What does the result mean?  The result of the calculation above means that the oil rig floating off of the shore in Scotland weighs just under 3 times the weight of the Eiffel Tower.  Therefore, just under 3 Eiffel Towers would be required to match the weight of an oil rig — like the “Transocean Winner” in the pictures above.  Amazing.
Although, when you stop to think about the function of each object, the difference in weight makes sense.
What is the difference in function of the two enormous objects?
The Eiffel Tower serves as a tourist attraction.  Not to say that the structure is static.  The weather surrounding the structure with height varies tremendously.  In order for the Tower to withstand forces of nature, the structure needed to be designed accordingly.  For the design of the Eiffel Tower, I defer the reader to the “Wikipedia” page.
As far as the oil rig is concerned, the function is to serve as a platform for drilling oil far beneath the ocean surface.  How far you might ask?  For this class of oil rigs, the distance is typically around 200 to 10,000 feet.  WOW!
You can imagine that the oil rig design needs to be able to withstand the weathering due to the moisture (salt concentration) around the rig.  Additionally, the ocean is not static.  The ocean is not forgiving either and exerts a tremendous force in all directions with time.  Varying based on weather patterns — which also contributes to the huge weight difference.  An additional function is to temporarily store oil in the rig.
Where is the oil stored?
Maybe in a future post, I will answer that in more detail.
How Much Oil Was Stored In The Oil Rig?
After hearing about the accidental occurrence of the oil rig floating ashore, naturally, one might wonder whether there was any residual oil stored in the rig that leaked out into the environment.  In order to answer that question, we can look to the news site “BBC” for an answer:

Last week it emerged that the two other tanks had been breached during the grounding and more than 12,000 gallons (56,000 litres) of diesel oil lost.

Eight experts scaled the rig at Dalmore beach on Lewis with ropes on Sunday and were able to check the two other tanks.

Six more workers are due to join them later this week.

Efforts are to be made to pump the diesel oil still in the hull, 137 tonnes, to other tanks above the waterline.

The total amount leaked thus far has been around 12,000-gallons — which is small by comparison to other blog posts regarding oil spills on this site.  None the less, any oil spill is too much to have enter the environment and damage the surrounding beaches or marine life.  Too many accidents like these are occurring as a result of “offshore drilling” and need more regulatory oversight.

In the excerpt above, the remaining oil in the ‘hull’ is around 137 tons.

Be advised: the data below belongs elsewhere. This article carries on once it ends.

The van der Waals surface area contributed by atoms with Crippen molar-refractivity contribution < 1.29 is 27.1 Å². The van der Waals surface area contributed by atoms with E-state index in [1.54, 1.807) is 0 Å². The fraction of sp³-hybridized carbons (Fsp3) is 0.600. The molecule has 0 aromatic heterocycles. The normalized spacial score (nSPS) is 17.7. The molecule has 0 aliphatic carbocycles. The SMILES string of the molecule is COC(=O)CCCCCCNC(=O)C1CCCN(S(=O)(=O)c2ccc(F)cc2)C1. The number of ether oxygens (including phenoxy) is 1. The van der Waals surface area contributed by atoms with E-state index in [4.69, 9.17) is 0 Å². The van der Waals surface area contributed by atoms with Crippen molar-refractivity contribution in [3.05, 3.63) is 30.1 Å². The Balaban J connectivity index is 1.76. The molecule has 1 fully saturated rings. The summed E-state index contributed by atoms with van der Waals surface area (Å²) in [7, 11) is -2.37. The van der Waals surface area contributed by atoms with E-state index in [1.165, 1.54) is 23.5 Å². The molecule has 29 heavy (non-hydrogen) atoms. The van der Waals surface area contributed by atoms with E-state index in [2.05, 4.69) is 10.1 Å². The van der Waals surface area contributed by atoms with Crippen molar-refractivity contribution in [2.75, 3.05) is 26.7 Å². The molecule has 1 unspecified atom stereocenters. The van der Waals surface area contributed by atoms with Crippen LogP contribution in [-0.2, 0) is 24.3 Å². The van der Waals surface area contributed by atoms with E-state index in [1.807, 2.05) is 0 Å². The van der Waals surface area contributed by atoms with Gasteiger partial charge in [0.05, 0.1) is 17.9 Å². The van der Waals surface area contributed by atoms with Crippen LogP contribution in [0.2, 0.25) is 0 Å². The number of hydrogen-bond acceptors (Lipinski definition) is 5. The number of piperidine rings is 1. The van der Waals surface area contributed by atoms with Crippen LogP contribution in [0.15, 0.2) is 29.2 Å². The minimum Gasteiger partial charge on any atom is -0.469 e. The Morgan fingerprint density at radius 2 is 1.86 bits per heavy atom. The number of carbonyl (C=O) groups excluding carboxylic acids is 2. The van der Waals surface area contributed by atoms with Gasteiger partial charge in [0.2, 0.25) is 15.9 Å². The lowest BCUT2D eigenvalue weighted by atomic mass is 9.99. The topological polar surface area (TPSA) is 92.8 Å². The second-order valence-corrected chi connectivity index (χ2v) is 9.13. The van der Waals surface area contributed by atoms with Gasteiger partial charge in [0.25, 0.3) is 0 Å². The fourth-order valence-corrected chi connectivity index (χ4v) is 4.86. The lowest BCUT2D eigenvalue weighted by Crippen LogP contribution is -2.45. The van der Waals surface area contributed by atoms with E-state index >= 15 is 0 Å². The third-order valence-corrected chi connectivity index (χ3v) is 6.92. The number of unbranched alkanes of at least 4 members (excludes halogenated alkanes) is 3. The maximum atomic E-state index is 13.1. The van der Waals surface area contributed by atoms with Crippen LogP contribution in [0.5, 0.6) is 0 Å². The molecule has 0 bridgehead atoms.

How many gallons is contained in 137 tons of oil?

To answer the question, a conversion factor needs to be known.  The density needs to be known which is a conversion factor from weight to a given volume.  A relation of weight and volume of a substance is given by its density.  For oil, which is a complex mixture of hydrocarbons of various chain lengths, the density can be approximated.
If Google.com is consulted, the results are listed below:
For the purpose of approximation, we can use the value of 900 kg/m^3 for the density of crude oil.  That is the value for the density is 900 kilograms per cubic meter.  If the value for the weight of the oil above is inspected, the weight is expressed in units of “tons.”  In order to calculate a volume in cubic meters, a conversion from units of “tons” to “kilograms” is needed which can be obtained from Google.com.  For each ton, there are 907.185 kilograms.
With the conversion factor from units of ‘tons’ to units of ‘kilograms’ in hand, the amount of gallons can be calculated as follows:
According to the result, there are 34,480 gallons in 137 tons of crude oil.  That is just over 3 times the amount of crude oil that has already leaked out of the oil rig platform according to the news account above.  Amazing.

Conclusion…

Given the results of the calculations above, the length of time needed to dismantle the oil rig that washed ashore last week.  Looking at the Eiffel Tower in a picture gives me a new respect for the manufacturers of the “Transocean Winner” oil rigs.  In the coming weeks, the dismantling process will be fascinating to watch.  Hopefully, the news will show the various stages and continue to report about the process.  Even though the dismantling process might not be “hot news” — covering the process is crucial to show the public another perspective of the oil drilling industry.


Featured image source: Flickr

About the author:
Mike is a physical chemist by education. He works at the Chemistry and Biochemistry Department at California State University at Northridge. His duties include maintaining instrumentation along with training both faculty and students on various instruments which are used for chemistry research and teaching purposes.

This is a re-blog, and originally appeared here, being republished with kind permission by the author.